You use chemicals every day like soaps, lotions, and toothpaste. Once those chemicals wash down the drain, are they safe for the next animal (like a fish) that might come into contact with them? Erica Brockmeier studies how animals respond when they are exposed to toxic chemicals. The goal of her project is to develop a system to more efficiently determine what type of chemicals that animals (including humans!) are exposed to. This work can ultimately impact chemical testing and safety procedures for the products that we use every day. I met her because she’s also a science communication enthusiast who’s passionate about using new forums to share her research. I sat her down to get the teatime version of what she does for her job.
Brockmeier is currently a post-doctoral researcher, which literally means she’s an “after PhD” researcher. It’s traditionally a short-term position that gives researchers more training in their field before they move on to a more permanent research position. She works in the Institute of Integrative Biology at the University of Liverpool in the UK. Unlike other researchers, her work is funded by a personal care product company but she’s based in an academic lab focused on computational biology. Her work is a unique blend of both basic and applied toxicology research.
Toxicologists study how chemicals cause damage or stress to animals, plants, and humans. There are thousands of chemicals in use by companies and in household products and toxicologists make sure that what we use isn’t harmful. One of the first things to do with a new chemical is to classify it based on what it does after it enters the body. Then, a class-specific method can be used to determine how dangerous that chemical might be. Assessing risk is much easier when there’s one method per chemical class rather than one method for each of the thousands of chemicals currently in use.
Narcotics are one such class of chemical. The word might bring to mind illicit drug use, but for a toxicologist, a narcotic is any chemical that impacts the function of biological membranes. Cell membranes are barriers responsible for allowing certain materials into or out of the cell, but narcotics can cause cells to become “leaky”. Hormones, ions, and other molecules that are usually tightly regulated can enter and leave cells when they shouldn’t. This dysregulation of normal cell function can cause parts of the body to work abnormally. A high enough dose can cause life-threatening impacts on the way that cells work.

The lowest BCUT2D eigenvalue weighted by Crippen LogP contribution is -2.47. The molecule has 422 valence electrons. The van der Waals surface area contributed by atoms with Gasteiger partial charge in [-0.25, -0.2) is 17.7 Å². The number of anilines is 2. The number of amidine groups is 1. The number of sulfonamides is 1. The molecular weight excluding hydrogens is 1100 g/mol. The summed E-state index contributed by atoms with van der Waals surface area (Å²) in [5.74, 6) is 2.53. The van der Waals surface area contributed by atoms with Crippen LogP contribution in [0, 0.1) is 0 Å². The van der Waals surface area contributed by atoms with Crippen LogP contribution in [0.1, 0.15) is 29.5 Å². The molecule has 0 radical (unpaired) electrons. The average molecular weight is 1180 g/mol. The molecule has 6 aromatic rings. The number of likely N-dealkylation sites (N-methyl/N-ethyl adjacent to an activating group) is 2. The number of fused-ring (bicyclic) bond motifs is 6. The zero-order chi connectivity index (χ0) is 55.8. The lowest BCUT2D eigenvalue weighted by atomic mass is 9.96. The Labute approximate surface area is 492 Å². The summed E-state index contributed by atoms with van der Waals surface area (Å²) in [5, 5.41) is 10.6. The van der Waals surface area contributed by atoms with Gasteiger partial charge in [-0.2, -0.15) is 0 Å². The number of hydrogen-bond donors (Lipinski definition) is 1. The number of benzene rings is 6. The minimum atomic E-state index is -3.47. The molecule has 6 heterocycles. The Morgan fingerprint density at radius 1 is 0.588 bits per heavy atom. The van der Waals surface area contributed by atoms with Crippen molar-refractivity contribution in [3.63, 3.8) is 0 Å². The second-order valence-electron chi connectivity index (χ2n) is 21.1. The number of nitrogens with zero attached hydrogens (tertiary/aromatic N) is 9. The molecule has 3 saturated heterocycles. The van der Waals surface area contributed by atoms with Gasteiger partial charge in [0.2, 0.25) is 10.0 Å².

Brockmeier is testing a new method for classifying chemicals as narcotics. Genes contain instructions that tell the body how to work, like how to make a protein. But not all genes are “expressed,” meaning not all instructions are followed all of the time. Your body will wait to produce instructions for making a particular protein, for example, until it needs more of that protein. If exposure to a narcotic causes predictable changes in the number of copies of instructions that are produced, then gene expression could be a new and faster way to classify a chemical as a narcotic or not.
There are nearly 100,000 chemicals currently in use around the world and close to 70,000 of those are potential narcotics. Brockmeier’s work on new chemical classification methods could eventually be incorporated into risk assessment procedures used by companies to ensure that the chemicals in their products are safe.
The best part about her work is that each day is different. She works on the computer and in the lab equally, which she says forces her to think about how she can get the best data possible from each stage of what she does. Brockmeier explains, “You have to focus on the scientific method itself, not just the lab work or the data analysis, so my job never feels boring or mundane.”
In her postdoc, Brockmeier has also found herself challenged to strike a balance between her institute’s academic interests and her funding agency’s industry interests. She describes her situation like this: “I find myself in the middle of a philosophical science discussion between two people who have completely different perspectives. This project has helped me learn how to reconcile different perspectives in order to work towards a solution that works for everyone.”
Now that she’s nearing the end of her postdoc, Brockmeier has been considering her next steps. After realizing that her true passion lies in science writing and communication, she’s been working towards a career in toxicology journalism or risk communication. She plans to use her experience as a mediator between industry,academia, and policy makers in order to connect toxicology research and the people whose lives it impacts, which, she says, “is all of us.”
You can find Brockmeier’s weekly writings on her professional development and science communication blog Science with Style. She also posts regularly as part of the Homo Scientificus Europaeus blog team.
Virginia Schutte (@vgwschutte)